}

likewise you can parse the metadata back very simply with:

let cddlMetadata;
try {
  cddlMetadata = OurMetadataLib.Foo.from_bytes(metadata.to_bytes());
} catch (e) {
  // this should never happen if OurMetadataLib was generated from compatible CDDL with the metadata definition
}
// we can now directly access the fields with cddlMetadata.receiver_id(), etc

If we take advantage of the additional primitives not defined in CDDL but defined for cddl-codegen, then we can specify precisions of u32, u64, i64, i32 for specifying 32 or 64 bits instead of just a general purpose uint/nint/int. If you know your metadata will always be within one of these ranges it can be much more convenient to work with, and if you have signed data this will also make it easier to work with instead of the Int class that CDDL int might generate, since that is either an up to 64-bit positive or an up to 64 negative numbers. This is particularly useful here as lists of CDDL primitives can be exposed directly as Vec<T> to wasm from rust, but when we have int (converts to Int struct) or uint (converts to BigNum struct) a separate structure like that Ints one used above is used. Using the 32-bit versions allows direct js number conversions to/from wasm.

If we simply change the tags field to tags: [+i32] our code becomes:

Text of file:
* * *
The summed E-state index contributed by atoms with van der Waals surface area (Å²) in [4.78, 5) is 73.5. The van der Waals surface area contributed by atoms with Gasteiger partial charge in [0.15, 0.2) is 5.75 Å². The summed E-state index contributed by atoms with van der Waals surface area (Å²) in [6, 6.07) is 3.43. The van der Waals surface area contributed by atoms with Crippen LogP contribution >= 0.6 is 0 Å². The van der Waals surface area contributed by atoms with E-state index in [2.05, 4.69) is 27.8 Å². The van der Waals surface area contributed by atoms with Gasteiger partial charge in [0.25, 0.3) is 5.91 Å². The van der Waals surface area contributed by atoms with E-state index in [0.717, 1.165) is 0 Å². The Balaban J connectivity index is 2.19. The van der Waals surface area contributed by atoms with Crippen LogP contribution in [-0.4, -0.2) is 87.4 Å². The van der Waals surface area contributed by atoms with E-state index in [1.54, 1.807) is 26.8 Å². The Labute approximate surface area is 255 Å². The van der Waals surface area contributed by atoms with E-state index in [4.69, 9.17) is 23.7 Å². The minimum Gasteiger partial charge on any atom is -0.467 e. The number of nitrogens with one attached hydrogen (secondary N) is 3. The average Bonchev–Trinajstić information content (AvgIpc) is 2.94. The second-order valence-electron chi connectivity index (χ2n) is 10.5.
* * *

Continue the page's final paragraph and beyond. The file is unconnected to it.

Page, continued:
// notice how we can directly work with js numbers here now!
// but remember they must fit into a 32-bit number now - no 64-bit numbers like are allowed in the metadata
const tags = [0, 264, -1024, 32];
const map = OurMetadataLib.Foo.new("SJKdj34k3jjKFDKfjFUDfdjkfd", "jkfdsufjdk34h3Sdfjdhfduf873", "happy birthday", tags)

and deserializaing likewise is much simpler as metadata.tags() will return a JS array or numbers rather than a rust-wasm struct that must be accessed via the wasm boundary.

Raw Bytes Encoding

Upsides:

  • Can store arbitrary data

  • Potential space-savings if the data is compressed

Downsides:

  • Not readable by other methods - must be decoded using this method

  • Requires additional set-up

While most data would likely conform to the metadata CDDL subset (or JSON), if your data does not fit there then this encoding style will be necessary.

If you still want to take advantage of CDDL type-checking it is possible to create a library just as in the CDDL subset section but without running the checker tool. This could be useful if you are using CDDL outside of the metadata CDDL structure. Otherwise, you can store whatever bytes you want.

const bytes = /* whatever method you want - you can use the CDDL solution in the 3rd option here */
const metadata = CardanoWasm.encode_arbitrary_bytes_as_metadatum(bytes);
const decoded_bytes = CardanoWasm.decode_arbitrary_bytes_from_metadatum(metadata);
assertEquals(bytes, decoded_bytes);